The other grilled option, Kagoshima Kurobuta Pork, is a superior 400-yearold pig breed that is the pride of Kagoshima Prefecture. It is partnered with seasonal vegetables such as carrot and radish, for which Kyoto is famed.
As for the agemono (deep-fried) course, this time off snowy and northerly Hokkaido — Panko oysters at their fat, creamy, seasonal best. Pairing with it is chef’s homemade tartar sauce which is made with boiled eggs, onions, mayo, mustard and some yuzu sauce. Chef has kindly given me the recipe for the tartar sauce, can’t wait to make it and share with you guys!
Finally, we have reached the main course. Seriously, I am already quite full by now! So we had Kaisen Chirashi Don with Toyama shiro ebi (white shrimps), Hokkaido uni (sea urchin), Ikura (salmon roe), and Kagoshima Maguro (tuna). Chef Seki only uses Niigata “Uonuma” Koshihikari, the highest grade of rice in Japan, commonly referred to as the ‘jewel’ rice. It is paired with the most expensive grade of sake, called junmai dai ginjo, and with miwa somen from Nara Prefecture.
Miwa somen are string-like wheat noodles that have been produced for more than 1200 years in the Miwa area (present-day Sakurai City). At no more than 1mm thick, miwa somen is credited as being ‘the thinnest noodles in the world’. The noodles is served hot, in soup.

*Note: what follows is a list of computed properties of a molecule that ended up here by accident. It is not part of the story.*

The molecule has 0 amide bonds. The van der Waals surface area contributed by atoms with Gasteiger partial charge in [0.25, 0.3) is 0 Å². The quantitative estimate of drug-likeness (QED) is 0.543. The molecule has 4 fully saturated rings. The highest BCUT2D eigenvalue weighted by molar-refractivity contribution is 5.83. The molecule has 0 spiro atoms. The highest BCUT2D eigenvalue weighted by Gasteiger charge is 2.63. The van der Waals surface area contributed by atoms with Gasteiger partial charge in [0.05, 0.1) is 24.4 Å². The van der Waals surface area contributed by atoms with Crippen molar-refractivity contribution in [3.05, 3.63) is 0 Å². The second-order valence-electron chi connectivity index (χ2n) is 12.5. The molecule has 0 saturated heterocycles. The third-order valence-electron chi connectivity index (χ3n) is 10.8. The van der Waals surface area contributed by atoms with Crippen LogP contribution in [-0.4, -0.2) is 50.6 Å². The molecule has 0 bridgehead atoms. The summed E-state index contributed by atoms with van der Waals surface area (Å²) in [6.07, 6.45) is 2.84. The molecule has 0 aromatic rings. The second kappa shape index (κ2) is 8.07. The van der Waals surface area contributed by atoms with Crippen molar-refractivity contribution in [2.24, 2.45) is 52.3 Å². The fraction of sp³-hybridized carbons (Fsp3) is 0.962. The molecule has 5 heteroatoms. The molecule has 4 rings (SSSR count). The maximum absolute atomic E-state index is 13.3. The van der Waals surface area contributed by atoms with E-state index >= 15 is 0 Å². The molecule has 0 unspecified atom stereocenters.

Last but not least, a plate of rice ice cream and seasonal fruits to end the meal. The ice cream is made from the highest grade of rice in Japan: Koshihikari rice from Niigata Prefecture, known as ‘jewel’ rice. Freshly cooked, this rice is resilient and fragrant with a fragile sweetness; as ice cream, it is delicate, subtle and refreshing. he dessert was paired with a fruit sake that was delightfully sweet and ending the dinner with Yamazaki Whiskey. Perfect!
Food here is sincere and uncomplicated. Love Chef Seki’s and Chef Alex’s sense of humor which made our dinner extremely enjoyable. IKYU’s Gourmet Traveller Menu runs from 13 to 30 November 2013. It is priced at $188, with a beverage pairing option available for an additional $98++. Served during lunch and dinner, call ahead to book as limited portions are reserved per day.
Address: 5 Yong Siak Street
Tel: 6223 9003
Opening Hours: Tuesdays to Sundays 11.30 am – 2.30 pm; 5.30 pm – 10.30 pm. Closed on Mondays